In the early 1990s, Drama wines entered the market with a bang: they were fresh, fruity and aromatic and the whites especially belonged to an unconventional school of winemaking, at least by Greek standards. They very quickly became popular and soon enough the reds and rosés joined the fold with their maturity and clarity of flavour. They won people over by simply being different and modern, and took their place on the country’s wine list.
Their main selling point was to become
their Achilles heel: the international varieties they’re made of (Sauvignon
Blanc, Chardonnay, Merlot, Cabernet Sauvignon etc), that were planted all over
the region, went out of fashion as ‘local varieties’ became the focus. The change began when international wine
experts (journalists, winemakers and importers) encouraged Greeks to work on their
own varieties. So a strategic plan for Greek wine developed and the
international varieties were pushed aside, at least as far the experts were
concerned (consumers don’t always feel the same way).
Before I get into any trouble, I’d like to refer to an older FnL article of mine (http://www.fnl-guide.com/gr/el/abelotopi/abelotopi-25072012/), where I make a case for us not being cornered into a specific, romanticised list of varieties when our country has the ability to produce very good wines from a cross section of them. Why can’t we be allowed to produce some great Cabernet, Merlot or Syrah alongside some of our own varieties?
During a recent trip to Drama in order to attend the ‘Dramoenognosia’ event, I detected awkwardness amongst wine producers when it came to the issue of foreign wine varieties. The six most important local wineries were apologetic about the wide use of foreign varieties in their products. They also made a point of letting us know that they had moved forward with planting Assyrtiko, Agiorgitiko, Malagouzia and Mavrotragano vines. In fact two out of the six, confided in us that they felt that Drama wines had lost their starring roles in good restaurant wine lists.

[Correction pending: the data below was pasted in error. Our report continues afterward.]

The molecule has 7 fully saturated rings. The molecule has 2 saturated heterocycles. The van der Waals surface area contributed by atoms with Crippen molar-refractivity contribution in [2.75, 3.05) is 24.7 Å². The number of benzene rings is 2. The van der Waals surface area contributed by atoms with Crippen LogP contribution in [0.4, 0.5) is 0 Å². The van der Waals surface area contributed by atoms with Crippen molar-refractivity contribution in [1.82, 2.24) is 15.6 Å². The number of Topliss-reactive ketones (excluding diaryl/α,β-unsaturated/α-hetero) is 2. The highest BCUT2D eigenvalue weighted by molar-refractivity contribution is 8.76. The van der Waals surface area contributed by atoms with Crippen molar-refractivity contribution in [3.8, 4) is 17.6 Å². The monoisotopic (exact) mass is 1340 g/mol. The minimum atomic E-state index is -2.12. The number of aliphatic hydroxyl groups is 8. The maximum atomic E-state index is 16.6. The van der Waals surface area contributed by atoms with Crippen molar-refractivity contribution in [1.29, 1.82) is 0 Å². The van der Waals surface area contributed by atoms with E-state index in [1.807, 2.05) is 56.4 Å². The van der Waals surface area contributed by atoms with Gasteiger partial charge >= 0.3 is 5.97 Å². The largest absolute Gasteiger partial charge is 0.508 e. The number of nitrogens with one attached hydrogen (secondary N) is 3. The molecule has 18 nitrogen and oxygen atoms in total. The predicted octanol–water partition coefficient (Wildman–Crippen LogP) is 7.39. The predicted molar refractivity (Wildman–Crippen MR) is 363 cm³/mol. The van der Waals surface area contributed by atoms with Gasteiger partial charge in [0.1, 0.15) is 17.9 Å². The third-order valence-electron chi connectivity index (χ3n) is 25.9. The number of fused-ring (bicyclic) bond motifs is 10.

In a country where wine trends are so ephemeral and where all wineries invest heavily in their brand name, the fact that Drama wines have taken a step back after all these years is to be expected. Unfairly so perhaps and, above all, not necessarily for good.
Drama has some of the most impressive and up to date winemaking facilities in the country; you’ll be hard pushed to find this much stainless steel and state of the art pressing equipment anywhere else. Over 90% of Drama wines are high quality products so it’s obvious that the vast expanses of land in the surrounding areas could make way for more vineyards and more great wines. Drama (along with Kavala which makes the same kind of wine) could be to Greece what the South is to France.
This region has proven that it can produce great wine from well-known international varieties (Sauvignon Blanc, Chardonnay, Merlot, Cabernet Sauvignon) but not so when it comes to the Greek ones. With the exception of Assyrtiko, all the other results have been disappointing, especially in the case of the popular Agiorgitiko. There are also new and relatively unknown (by Greek standards) foreign varieties which are being planted with mixed results. I would say that Drama, and maybe even Kavala, should aim to be the no1 wine test tube area in Greece; a place where there is always something new either in the sense of the vines being planted or the wine being made. I would recommend producers not go after a terroir but rather focus on certain blends, like the very successful Sauvignon-Assyrtiko, and should all produce the same so there is a critical mass which can properly represent the whole region. Above all, vintners should not be ashamed of their efforts because some of the ‘foreign’ wines I tasted were some of the best I’ve had anywhere in Greece.*The main photo in the article and the one of the reservoirs is from Domaine Costa Lazaridi while the one at the beginning is from Chateau Nico Lazaridi.
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